Nurses Oppose Keystone XL Pipeline, Cite Adverse Effects of Increased Air Pollution, Climate Change


Citing serious adverse health concerns, National Nurses United announced today that it is joining with environmentalists, unions and other organizations from across the country to oppose the Keystone XL Pipeline – the 1,700 mile of tar sands oil pipeline from Canada to refineries in Texas.  With 185,000 members, NNU is the largest organization and union of registered nurses.

The Keystone XL could have a significant impact on the health of communities in the tar sands production areas along its route and refinery fence line communities where the heavy sour crude will be processed. In addition, the emissions from tar sands will exacerbate climate change which affects public health much more broadly even than the widespread direct impacts of the tar sands industry.

“Nurses care for patients every day who struggle with health crises aggravated by environmental pollution in its many forms,” said NNU Co-President Deborah Burger, RN. “As a society we need to reduce the effects of environmental factors, including climate change, that are making people sick, and endangering the future for our children. That’s why we oppose the Keystone XL pipeline.”

NNU is particularly concerned about the impact of climate change in hastening the spread of infectious disease, waterborne and food borne pathogens, and air pollution which already lead to significant health problems across the U.S.

Today, more than 40 percent of Americans live in areas adversely affected by air pollution with levels of particle pollution that can cause higher incidents of asthma, heart attacks, and premature death. Asthma is already a growing problem in the U.S. The Centers for Disease Control and Prevention says 10 percent of all U.S. children suffer from asthma.

Carbon emissions are a major factor in intensifying climate change. Higher air temperatures can increase bacteria-related food poisoning, such as salmonella, and animal-borne diseases such as West Nile virus. Ground level ozone contaminants can damage lung tissue, reduce lung function, and increase respiratory ailments.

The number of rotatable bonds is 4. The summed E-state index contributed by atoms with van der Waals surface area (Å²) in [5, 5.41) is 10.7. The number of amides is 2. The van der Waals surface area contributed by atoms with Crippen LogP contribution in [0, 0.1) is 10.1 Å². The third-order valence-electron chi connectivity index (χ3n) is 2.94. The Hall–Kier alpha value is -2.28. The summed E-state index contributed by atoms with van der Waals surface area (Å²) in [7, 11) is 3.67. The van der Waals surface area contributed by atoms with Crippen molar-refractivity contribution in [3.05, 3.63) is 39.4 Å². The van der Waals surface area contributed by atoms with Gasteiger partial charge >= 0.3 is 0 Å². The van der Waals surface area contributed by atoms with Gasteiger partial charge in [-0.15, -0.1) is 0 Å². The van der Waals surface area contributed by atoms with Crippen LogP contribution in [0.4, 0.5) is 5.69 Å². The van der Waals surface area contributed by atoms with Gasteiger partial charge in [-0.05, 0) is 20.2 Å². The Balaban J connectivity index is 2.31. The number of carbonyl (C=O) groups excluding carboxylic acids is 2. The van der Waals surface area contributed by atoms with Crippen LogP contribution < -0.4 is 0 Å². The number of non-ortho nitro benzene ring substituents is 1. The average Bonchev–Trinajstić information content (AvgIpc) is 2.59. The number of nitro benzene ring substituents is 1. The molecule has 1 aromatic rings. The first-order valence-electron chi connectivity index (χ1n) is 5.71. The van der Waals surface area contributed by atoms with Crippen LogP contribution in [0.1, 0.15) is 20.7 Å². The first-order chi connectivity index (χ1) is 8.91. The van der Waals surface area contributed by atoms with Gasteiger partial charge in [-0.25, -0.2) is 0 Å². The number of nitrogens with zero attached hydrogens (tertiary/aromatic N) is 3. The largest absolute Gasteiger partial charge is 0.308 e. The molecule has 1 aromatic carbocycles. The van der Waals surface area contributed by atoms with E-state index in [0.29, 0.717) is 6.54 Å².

In addition to toxic gas emissions, NNU also cited the high risk of spills along the proposed path of the pipeline.

On July 25, 2010, a tar sands oil pipeline ruptured near Marshall, Mi. The diluted bitumen traveled 40 miles down the Kalamazoo River to Morrow Lake. More than a month later, health providers reported 145 patients with symptoms associated with the spill. State officials surveyed 550 people from communities along the river and found 53 percent of the residents reported health problems – headaches, nausea and respiratory ailments.

The Michigan Department of Community Health reported an increase in rates of diagnosed cancers of the lung and bronchus in neighborhoods in southwest Detroit near oil refineries. The neighbors – many are too poor to move –are concerned even more as refineries will start to process tar sands oil from Canada, according to the Center for Public Integrity.

“Our leaders should be focused on finding safe, sustainable energy that would also help stem the increase in environmental pollution and climate change,” said Burger. “The health of our world depends on it.”

The nurses are also supporting a Robin Hood Tax – a small tax on Wall Street trades that could raise up to $350 billion a year. A portion of that money could go toward finding safe green energy to challenge the domination of the global fossil fuel industry and make a substantial contribution to addressing the global challenge of climate change. To learn more about the Robin Hood Tax, go to www.robinhoodtax.org

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